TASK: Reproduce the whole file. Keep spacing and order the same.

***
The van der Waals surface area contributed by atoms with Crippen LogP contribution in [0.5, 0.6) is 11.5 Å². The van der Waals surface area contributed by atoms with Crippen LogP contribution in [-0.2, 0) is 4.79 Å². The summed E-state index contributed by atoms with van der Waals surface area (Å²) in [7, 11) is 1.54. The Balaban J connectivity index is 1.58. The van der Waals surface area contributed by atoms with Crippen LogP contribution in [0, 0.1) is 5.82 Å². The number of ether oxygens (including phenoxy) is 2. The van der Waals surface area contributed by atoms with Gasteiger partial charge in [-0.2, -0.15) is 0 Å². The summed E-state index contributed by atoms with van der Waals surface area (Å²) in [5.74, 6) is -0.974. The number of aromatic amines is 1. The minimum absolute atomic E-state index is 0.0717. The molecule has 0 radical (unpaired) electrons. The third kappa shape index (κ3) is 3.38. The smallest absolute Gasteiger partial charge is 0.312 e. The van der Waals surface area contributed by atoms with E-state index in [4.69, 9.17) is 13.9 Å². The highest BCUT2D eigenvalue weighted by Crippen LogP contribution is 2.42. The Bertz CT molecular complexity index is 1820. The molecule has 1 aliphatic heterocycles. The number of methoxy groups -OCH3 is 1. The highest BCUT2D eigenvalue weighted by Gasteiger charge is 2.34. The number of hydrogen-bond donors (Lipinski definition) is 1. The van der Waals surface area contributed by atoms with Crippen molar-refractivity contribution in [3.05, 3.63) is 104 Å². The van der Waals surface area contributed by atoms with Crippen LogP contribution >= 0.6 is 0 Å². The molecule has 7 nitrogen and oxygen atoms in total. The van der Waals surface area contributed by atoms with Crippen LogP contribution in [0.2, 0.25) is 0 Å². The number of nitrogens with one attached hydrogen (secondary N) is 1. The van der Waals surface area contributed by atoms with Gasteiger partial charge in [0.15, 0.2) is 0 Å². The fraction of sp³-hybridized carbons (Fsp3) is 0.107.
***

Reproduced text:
The van der Waals surface area contributed by atoms with Crippen LogP contribution in [0.5, 0.6) is 11.5 Å². The van der Waals surface area contributed by atoms with Crippen LogP contribution in [-0.2, 0) is 4.79 Å². The summed E-state index contributed by atoms with van der Waals surface area (Å²) in [7, 11) is 1.54. The Balaban J connectivity index is 1.58. The van der Waals surface area contributed by atoms with Crippen LogP contribution in [0, 0.1) is 5.82 Å². The number of ether oxygens (including phenoxy) is 2. The van der Waals surface area contributed by atoms with Gasteiger partial charge in [-0.2, -0.15) is 0 Å². The summed E-state index contributed by atoms with van der Waals surface area (Å²) in [5.74, 6) is -0.974. The number of aromatic amines is 1. The minimum absolute atomic E-state index is 0.0717. The molecule has 0 radical (unpaired) electrons. The third kappa shape index (κ3) is 3.38. The smallest absolute Gasteiger partial charge is 0.312 e. The van der Waals surface area contributed by atoms with E-state index in [4.69, 9.17) is 13.9 Å². The highest BCUT2D eigenvalue weighted by Crippen LogP contribution is 2.42. The Bertz CT molecular complexity index is 1820. The molecule has 1 aliphatic heterocycles. The number of methoxy groups -OCH3 is 1. The highest BCUT2D eigenvalue weighted by Gasteiger charge is 2.34. The number of hydrogen-bond donors (Lipinski definition) is 1. The van der Waals surface area contributed by atoms with Crippen molar-refractivity contribution in [3.05, 3.63) is 104 Å². The van der Waals surface area contributed by atoms with Crippen LogP contribution >= 0.6 is 0 Å². The molecule has 7 nitrogen and oxygen atoms in total. The van der Waals surface area contributed by atoms with Crippen LogP contribution in [0.2, 0.25) is 0 Å². The number of nitrogens with one attached hydrogen (secondary N) is 1. The van der Waals surface area contributed by atoms with Gasteiger partial charge in [0.15, 0.2) is 0 Å². The fraction of sp³-hybridized carbons (Fsp3) is 0.107.